Twenty-First-Century Hyper-power, China or USA: Is Demography the Determinant?

Date01 December 2021
Published date01 December 2021
Jadavpur Journal of
International Relations
25(2) 143 –166, 2021
© 2021 Jadavpur University
Reprints and permissions:
DOI: 10.1177/09735984211035180
China or USA: Is
Demography the
Narottam Gaan1
In the aftermath glow of the end of the Cold War was seen faintly the
swaggering footsteps of a triumphant USA ready to architect a new
world attic with the mortars and bricks of its own politico-economic
ideology. But the engendered vibe and euphoria bedecking America
proved to be ephemeral with its dismal economic straits, failure of
overseas military adventurism, terrorist attack on its trade center and
loosening grip over global events, rise of other powers, and unwillingness
of the world to kowtow to American lines. China, in contrast, showed
ascendancy in economic growth, rising productive forces, military
modernization, and ambitious global designs, giving rise to the neorealist
zero-sum understanding that eclipsing USA has lent to the ascent of
China in the global scene. But this kind of analysis is mostly founded
on traditional paradigm of politico-military and economic power. What
is primarily ignored or marginalized in the analysis of power structure
in global politics is the demography, that is, aging population structure.
1 Department of Political Science and Human Rights, Indira Gandhi National Tribal
University (Central University), Amarkantak, Madhya Pradesh, India.
Corresponding author:
Narottam Gaan, Department of Political Science and Human Rights, Indira Gandhi
National Tribal University (Central University), Amarkantak, Madhya Pradesh 484886,
144 Jadavpur Journal of International Relations
The present article focuses on aging population structure of the USA,
China and other great powers and tries to challenge this traditionally
ingrained understanding of power structure and holds on to the view
that if the current population structure is any indication, America will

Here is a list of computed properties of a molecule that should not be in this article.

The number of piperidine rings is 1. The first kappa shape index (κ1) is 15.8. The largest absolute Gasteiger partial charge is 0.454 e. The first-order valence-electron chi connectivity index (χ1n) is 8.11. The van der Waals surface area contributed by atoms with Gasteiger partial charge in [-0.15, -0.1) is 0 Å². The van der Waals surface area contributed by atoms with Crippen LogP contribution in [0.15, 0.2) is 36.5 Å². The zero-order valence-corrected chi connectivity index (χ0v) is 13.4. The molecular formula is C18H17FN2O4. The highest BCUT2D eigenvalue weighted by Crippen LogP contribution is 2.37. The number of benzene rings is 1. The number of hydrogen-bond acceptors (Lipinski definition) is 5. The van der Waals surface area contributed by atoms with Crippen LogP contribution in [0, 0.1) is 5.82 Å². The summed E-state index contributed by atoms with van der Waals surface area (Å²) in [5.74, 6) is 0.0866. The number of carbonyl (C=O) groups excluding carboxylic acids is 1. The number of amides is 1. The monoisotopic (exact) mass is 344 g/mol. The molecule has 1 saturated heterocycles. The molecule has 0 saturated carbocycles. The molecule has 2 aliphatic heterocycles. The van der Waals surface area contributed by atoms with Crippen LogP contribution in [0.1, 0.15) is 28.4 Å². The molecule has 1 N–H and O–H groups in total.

rule the roost in global politics.
One child policy, rising public debt and growth slowdown, strains on
military buildup, economic decline, demographic exceptionalism
The developed world, petrified by the Malthusian devil and Ehrlich’s
bomb in population growth, is now found enveloped in the cusp of a new
era of hyper -aging and population decline. A decade ago, population
aging was hardly in the radar screen of policymaking of great powers.
Today, it has assumed such an impetus and momentum of such a
magnitude that it is ready to push the coping stone off the citadel of
global power structure on which the USA has been investitured since the
Second World War. Now, the world is witnessing a demographic
transformation in terms of age structure. The population, age structure,
and its variance in terms of cohort size with decline in fertility rate and
fall in mortality rate is going to cast its influence in defining, reshaping,
and determining reconfiguration of power structure in the world (Urdal
2012). While the developed world is going to mark a surge in aging
population, the developing countries are going to be crowded by growing
youth bulge of cohort size. This kind of demographic transformation in
the developed world and demographic transition in developing countries
are going to foster a dramatic power shift in global politics (Jackson and
Howe 2008. CSIS Global Aging Initiative).
In the USA, the baby boomers are becoming ‘the grayest generation’,
and similar imbalances between the number of working-age people and
their dependent elders will soon affect Western Europe, Japan, Korea,
Russia, China, and others. Can the growing number of elderly people
outnumbering the youths in China in comparison to that of the USA, be
a significant factor in reshuffling the world order, so far architected by
America? Taking a leaf from the demography as a new focus of research,
the present article is a novel attempt to answer the main research question

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